Another issue to be aired is that of short-selling, where firms bet that a company’s stock price will drop. Lawmakers could look at the need for fuller disclosure requirements for short sellers, as now prevail in Europe and Britain, Sherman suggested.
“There is a casino. To the extent there’s a casino, it ought to be fair,” he said in a telephone interview. “The capital markets need to be less of a casino and more of a place where people ... can invest in companies that are leading the new economy.”
Also under Washington’s microscope will be the business model of companies like Robinhood. At issue is the common practice in the securities markets of payment for order flow, in which Wall Street trading firms pay companies like Robinhood to send their customers’ orders to those firms for execution.
In addition, much as Facebook and other tech giants provide users’ personal data to online advertisers, platforms like Robinhood give the trading firms data on stocks its users are buying and selling.
Last year, Robinhood agreed to pay $65 to settle SEC charges of providing misleading or incomplete information on its order-flow payments, its largest revenue source.
The practice of firms like Robinhood lending money to customers to make trades, which can fuel trading frenzies by small investors, also will be scrutinized. Questions also will be raised on whether the SEC’s existing rules on market manipulation are sufficient.
Wall Street brokerages, big banks and other financial companies were already expecting the Biden administration to be tougher on them than the Trump regime.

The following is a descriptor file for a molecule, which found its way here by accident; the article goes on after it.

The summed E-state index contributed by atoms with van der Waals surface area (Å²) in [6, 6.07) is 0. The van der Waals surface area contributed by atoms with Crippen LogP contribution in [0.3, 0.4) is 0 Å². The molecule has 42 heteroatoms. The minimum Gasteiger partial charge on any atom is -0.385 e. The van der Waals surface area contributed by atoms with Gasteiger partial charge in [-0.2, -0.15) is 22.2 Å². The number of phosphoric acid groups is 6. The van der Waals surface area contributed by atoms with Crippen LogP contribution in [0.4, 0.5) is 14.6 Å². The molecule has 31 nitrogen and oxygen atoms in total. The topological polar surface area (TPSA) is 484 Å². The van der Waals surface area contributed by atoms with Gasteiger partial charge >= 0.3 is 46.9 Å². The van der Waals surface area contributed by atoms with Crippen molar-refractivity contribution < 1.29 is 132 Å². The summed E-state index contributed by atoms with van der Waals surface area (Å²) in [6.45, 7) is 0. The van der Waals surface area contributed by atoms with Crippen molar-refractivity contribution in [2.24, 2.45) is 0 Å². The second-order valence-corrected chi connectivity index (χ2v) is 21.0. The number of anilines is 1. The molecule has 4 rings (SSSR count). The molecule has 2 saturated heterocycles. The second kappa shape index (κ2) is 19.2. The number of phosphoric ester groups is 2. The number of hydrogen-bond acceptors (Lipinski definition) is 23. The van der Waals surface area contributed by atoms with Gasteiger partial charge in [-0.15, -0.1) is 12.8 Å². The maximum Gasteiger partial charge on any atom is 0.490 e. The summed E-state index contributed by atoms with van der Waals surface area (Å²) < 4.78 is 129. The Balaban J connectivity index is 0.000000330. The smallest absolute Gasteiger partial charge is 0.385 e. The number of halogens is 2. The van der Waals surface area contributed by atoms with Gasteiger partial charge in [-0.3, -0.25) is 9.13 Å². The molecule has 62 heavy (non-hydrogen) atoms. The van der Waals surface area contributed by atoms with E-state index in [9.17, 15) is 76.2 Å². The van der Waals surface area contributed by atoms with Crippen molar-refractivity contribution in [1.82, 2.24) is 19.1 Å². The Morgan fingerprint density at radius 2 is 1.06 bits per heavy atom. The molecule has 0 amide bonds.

Regulators largely took a hands-off approach to the financial industry under the Trump administration, with some exceptions like Wells Fargo. Fines became a fraction of what they used to be, and rules and regulations designed to curtail abusive practices like payday lending or lending discrimination were repealed or significantly rolled back, to the dismay of consumer advocates.
There were already signs that Biden was planning to do more to look out for consumers. He fired Trump’s head of the Consumer Financial Protection Bureau, Kathy Kraninger, and nominated consumer advocate Rohit Chopra to replace her.
Chopra, appointed by Trump to the Federal Trade Commission, was one of two Democrats on the five-member commission. While in the minority, Chopra used his perch to try to push the FTC to be more aggressive in going after bad behaviour, particularly in the technology industry.
“I think his purpose (as CFPB Director) will be two-fold: more deterrence and to make consumers whole,” said Ori Lev, a partner at Mayer Brown and a former official at the CFPB.
“I think the people the president has nominated ... will have a more pro-consumer attitude, and a bit more antagonistic toward Wall Street,” said Sen. Sherrod Brown, D-Ohio, who is set to become chairman of the Senate Banking Committee.